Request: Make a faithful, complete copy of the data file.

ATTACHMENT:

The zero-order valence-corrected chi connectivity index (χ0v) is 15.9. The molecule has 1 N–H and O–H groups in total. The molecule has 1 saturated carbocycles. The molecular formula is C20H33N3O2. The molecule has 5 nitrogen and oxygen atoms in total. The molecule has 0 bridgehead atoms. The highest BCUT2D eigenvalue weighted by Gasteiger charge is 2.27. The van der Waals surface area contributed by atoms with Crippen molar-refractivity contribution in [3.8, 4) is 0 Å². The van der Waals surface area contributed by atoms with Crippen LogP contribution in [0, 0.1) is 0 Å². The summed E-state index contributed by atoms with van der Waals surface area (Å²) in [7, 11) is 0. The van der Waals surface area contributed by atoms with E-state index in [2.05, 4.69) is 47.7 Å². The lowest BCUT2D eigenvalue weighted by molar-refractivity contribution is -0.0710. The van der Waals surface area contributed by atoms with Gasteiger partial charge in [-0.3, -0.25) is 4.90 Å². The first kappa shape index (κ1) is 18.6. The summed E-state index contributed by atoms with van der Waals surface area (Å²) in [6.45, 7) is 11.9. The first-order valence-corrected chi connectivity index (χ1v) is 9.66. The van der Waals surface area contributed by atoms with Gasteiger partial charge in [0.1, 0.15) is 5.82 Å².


The zero-order valence-corrected chi connectivity index (χ0v) is 15.9. The molecule has 1 N–H and O–H groups in total. The molecule has 1 saturated carbocycles. The molecular formula is C20H33N3O2. The molecule has 5 nitrogen and oxygen atoms in total. The molecule has 0 bridgehead atoms. The highest BCUT2D eigenvalue weighted by Gasteiger charge is 2.27. The van der Waals surface area contributed by atoms with Crippen molar-refractivity contribution in [3.8, 4) is 0 Å². The van der Waals surface area contributed by atoms with Crippen LogP contribution in [0, 0.1) is 0 Å². The summed E-state index contributed by atoms with van der Waals surface area (Å²) in [7, 11) is 0. The van der Waals surface area contributed by atoms with E-state index in [2.05, 4.69) is 47.7 Å². The lowest BCUT2D eigenvalue weighted by molar-refractivity contribution is -0.0710. The van der Waals surface area contributed by atoms with Gasteiger partial charge in [-0.3, -0.25) is 4.90 Å². The first kappa shape index (κ1) is 18.6. The summed E-state index contributed by atoms with van der Waals surface area (Å²) in [6.45, 7) is 11.9. The first-order valence-corrected chi connectivity index (χ1v) is 9.66. The van der Waals surface area contributed by atoms with Gasteiger partial charge in [0.1, 0.15) is 5.82 Å².